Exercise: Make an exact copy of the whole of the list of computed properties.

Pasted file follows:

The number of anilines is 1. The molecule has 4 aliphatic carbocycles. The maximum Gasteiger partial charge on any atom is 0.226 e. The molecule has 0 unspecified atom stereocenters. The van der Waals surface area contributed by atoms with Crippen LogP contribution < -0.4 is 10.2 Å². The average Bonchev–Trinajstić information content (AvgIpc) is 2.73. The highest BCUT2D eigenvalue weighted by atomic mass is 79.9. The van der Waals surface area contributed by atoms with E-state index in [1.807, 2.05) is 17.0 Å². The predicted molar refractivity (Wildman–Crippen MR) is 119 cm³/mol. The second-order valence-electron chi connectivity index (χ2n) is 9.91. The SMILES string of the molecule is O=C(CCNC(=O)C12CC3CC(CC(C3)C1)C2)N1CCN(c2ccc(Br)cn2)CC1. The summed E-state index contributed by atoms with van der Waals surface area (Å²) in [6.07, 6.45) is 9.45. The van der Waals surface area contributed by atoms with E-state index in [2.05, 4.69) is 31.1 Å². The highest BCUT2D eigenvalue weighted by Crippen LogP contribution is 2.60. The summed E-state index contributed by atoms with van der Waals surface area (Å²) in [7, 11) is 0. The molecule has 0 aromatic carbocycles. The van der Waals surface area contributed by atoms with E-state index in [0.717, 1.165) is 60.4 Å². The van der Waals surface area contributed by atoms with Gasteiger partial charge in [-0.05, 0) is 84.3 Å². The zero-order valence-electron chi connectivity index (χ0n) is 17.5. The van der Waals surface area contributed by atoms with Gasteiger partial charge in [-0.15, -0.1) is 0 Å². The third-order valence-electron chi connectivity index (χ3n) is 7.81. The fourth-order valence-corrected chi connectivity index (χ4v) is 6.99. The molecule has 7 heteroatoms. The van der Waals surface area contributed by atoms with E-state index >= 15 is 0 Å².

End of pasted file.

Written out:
The number of anilines is 1. The molecule has 4 aliphatic carbocycles. The maximum Gasteiger partial charge on any atom is 0.226 e. The molecule has 0 unspecified atom stereocenters. The van der Waals surface area contributed by atoms with Crippen LogP contribution < -0.4 is 10.2 Å². The average Bonchev–Trinajstić information content (AvgIpc) is 2.73. The highest BCUT2D eigenvalue weighted by atomic mass is 79.9. The van der Waals surface area contributed by atoms with E-state index in [1.807, 2.05) is 17.0 Å². The predicted molar refractivity (Wildman–Crippen MR) is 119 cm³/mol. The second-order valence-electron chi connectivity index (χ2n) is 9.91. The SMILES string of the molecule is O=C(CCNC(=O)C12CC3CC(CC(C3)C1)C2)N1CCN(c2ccc(Br)cn2)CC1. The summed E-state index contributed by atoms with van der Waals surface area (Å²) in [6.07, 6.45) is 9.45. The van der Waals surface area contributed by atoms with E-state index in [2.05, 4.69) is 31.1 Å². The highest BCUT2D eigenvalue weighted by Crippen LogP contribution is 2.60. The summed E-state index contributed by atoms with van der Waals surface area (Å²) in [7, 11) is 0. The molecule has 0 aromatic carbocycles. The van der Waals surface area contributed by atoms with E-state index in [0.717, 1.165) is 60.4 Å². The van der Waals surface area contributed by atoms with Gasteiger partial charge in [-0.05, 0) is 84.3 Å². The zero-order valence-electron chi connectivity index (χ0n) is 17.5. The van der Waals surface area contributed by atoms with Gasteiger partial charge in [-0.15, -0.1) is 0 Å². The third-order valence-electron chi connectivity index (χ3n) is 7.81. The fourth-order valence-corrected chi connectivity index (χ4v) is 6.99. The molecule has 7 heteroatoms. The van der Waals surface area contributed by atoms with E-state index >= 15 is 0 Å².